The Oberlin Review

Breaking Down Barriers Through Basketball

Breaking Down Barriers Through Basketball

February 22, 2019

The son of a Presbyterian minister, Randy Miller arrived at Oberlin College in 1966 as a broad-shouldered, long-limbed first-year with a gentle demeanor and keen interest in music and art — as well as a knack for shooting baskets. His roommate and teammate, Al Wellington, was a hard-nosed kid with tremendous athletic ability who grew up in a low-income family of eight from a racially segregated community. According to the book they co-wrote, Oberlin Fever, A Championship Spirit in Black and...

From the Perspective of a Black Journalist

From the Perspective of a Black Journalist

February 15, 2019

Perspective is one of the most important aspects of journalism. I believe that every single voice matters, because every voice has a story behind it. I want to take this time to thank every single black journalist who has paved the way for me to be in the position I am in today. Without trailblazers in journalism such as Ida B. Wells and Frederick Douglass, who used their perspectives to tell their stories despite the oppression they faced, my voice would be diminished. With that being ...

Kaitlyn Rivers, Chair of Black Scientists Guild

Kaitlyn Rivers, Chair of Black Scientists Guild

February 8, 2019

College junior Kaitlyn Rivers is Biology major interested in marine science and conservation. Originally from Florida, Rivers is also the chair of Oberlin’s Black Scientists Guild, a campus organization dedicated to supporting Black students in STEM fields that have historically been dominated by white scientists. As chair, Rivers hopes to build community between Black science students at Oberlin, help them connect with alumni, and help them explore career possibilities. In honor of Black History...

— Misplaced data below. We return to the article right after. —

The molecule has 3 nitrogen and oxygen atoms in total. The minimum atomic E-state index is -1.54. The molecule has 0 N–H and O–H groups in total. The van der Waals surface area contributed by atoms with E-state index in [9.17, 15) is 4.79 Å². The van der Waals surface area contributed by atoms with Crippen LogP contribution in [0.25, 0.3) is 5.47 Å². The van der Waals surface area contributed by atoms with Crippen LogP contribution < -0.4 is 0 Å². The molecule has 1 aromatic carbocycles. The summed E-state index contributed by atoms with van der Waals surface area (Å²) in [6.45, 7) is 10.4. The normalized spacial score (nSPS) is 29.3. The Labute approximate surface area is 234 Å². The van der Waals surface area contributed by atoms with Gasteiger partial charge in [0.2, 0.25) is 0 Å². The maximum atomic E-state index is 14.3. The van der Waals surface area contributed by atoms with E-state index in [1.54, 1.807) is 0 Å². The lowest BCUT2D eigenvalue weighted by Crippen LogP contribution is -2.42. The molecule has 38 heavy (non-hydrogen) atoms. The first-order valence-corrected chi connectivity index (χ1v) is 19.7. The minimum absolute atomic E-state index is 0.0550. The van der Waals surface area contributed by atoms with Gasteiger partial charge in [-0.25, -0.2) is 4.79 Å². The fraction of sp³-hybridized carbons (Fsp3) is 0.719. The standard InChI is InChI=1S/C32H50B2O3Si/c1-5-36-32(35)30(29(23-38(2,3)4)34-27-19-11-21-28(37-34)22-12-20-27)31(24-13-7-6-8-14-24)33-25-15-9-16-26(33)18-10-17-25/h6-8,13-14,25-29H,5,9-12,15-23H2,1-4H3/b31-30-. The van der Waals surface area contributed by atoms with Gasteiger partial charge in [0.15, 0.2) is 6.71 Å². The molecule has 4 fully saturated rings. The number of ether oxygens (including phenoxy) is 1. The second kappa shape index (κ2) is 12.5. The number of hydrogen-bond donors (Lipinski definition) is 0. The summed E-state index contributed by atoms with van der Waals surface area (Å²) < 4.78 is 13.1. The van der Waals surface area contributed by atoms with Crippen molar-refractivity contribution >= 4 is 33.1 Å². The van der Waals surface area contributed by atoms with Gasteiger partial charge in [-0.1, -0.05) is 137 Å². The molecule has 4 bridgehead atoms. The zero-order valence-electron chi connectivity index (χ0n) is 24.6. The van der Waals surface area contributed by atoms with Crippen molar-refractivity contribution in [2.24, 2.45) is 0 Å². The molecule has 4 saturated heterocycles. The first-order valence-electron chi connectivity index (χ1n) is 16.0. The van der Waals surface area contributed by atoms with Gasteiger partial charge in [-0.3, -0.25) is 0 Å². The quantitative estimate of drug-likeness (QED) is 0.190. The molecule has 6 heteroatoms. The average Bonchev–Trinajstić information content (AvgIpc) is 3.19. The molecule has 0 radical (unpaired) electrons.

Fredara Hadley, Assistant Professor of Ethnomusicology

Fredara Hadley, Assistant Professor of Ethnomusicology

February 23, 2018

Fredara Hadley is a Visiting Assistant Professor of Ethnomusicology at Oberlin. She received her Masters degree in Arts from Clark Atlanta University and is currently pursuing her Ph.D. at Indiana University. Professor Hadley is involved with the Society of Ethnomusicology, the International Association for the Study of Popular Music, and Experience Music Project’s Popular Music Conference. She is also the founder of Jooksi, a company that provides music education and music-based walking tours of...

OHC Celebrates Black History Month

OHC Celebrates Black History Month

February 9, 2018

In recognition of Black History Month, the Oberlin Heritage Center’s Museum Education and Tour Coordinator, Amanda Manahan, will present an illustrated program about the history of Oberlin’s Black business owners this weekend. According to Manahan, the program will highlight between 16 and 20 people, their accomplishments and struggles, and their continuing legacies in town. Black entrepreneurs have had a presence in Oberlin since the mid-19th century. John Watson, for example, was a former...

Ubuntu: I Am Because We Are

Ubuntu: I Am Because We Are

February 10, 2017

Oberlin Heritage Center Unveils Self-Led Tablet Tours

Oberlin Heritage Center Unveils Self-Led Tablet Tours

February 10, 2017

Students and community members looking to celebrate Black History Month should consider the Oberlin Heritage Center, which is offering a free, digitized version of its walking tour, Freedom’s Friends: Underground Railroad and Abolitionist History Walk, throughout the month of February. Visitors to the Monroe House, located on West Vine Street, can borrow tablets preloaded with the tour for the day. These tablets allow users to explore Oberlin’s ties to the Underground Railroad and slaves’ journeys...

Black History Month Celebrates Achievements, Past and Present

Alex Howard, News Editor

February 17, 2012

Filed under Campus News, NEWS

Founded by abolitionists, a stop on the Underground Railroad and the first institution to award college degrees to African Americans, Oberlin College is firmly rooted in Black History and has been celebrating February as Black History Month since before its formal national recognition by President Gerald Ford in 1976. Dianne McIntyre, choreographer, and Ntozake Shange, writer, demonstrate this year's Black History Month theme of how Black women have shaped the United States in their discussion of McIntyre's choreographing Shange's choreopoem "Why I Had to Dance." Black History Month first started as “Negro History Week” in 1926 by the Association for the Study of Negro Life and History. Founders Jesse Moor...

Established 1874.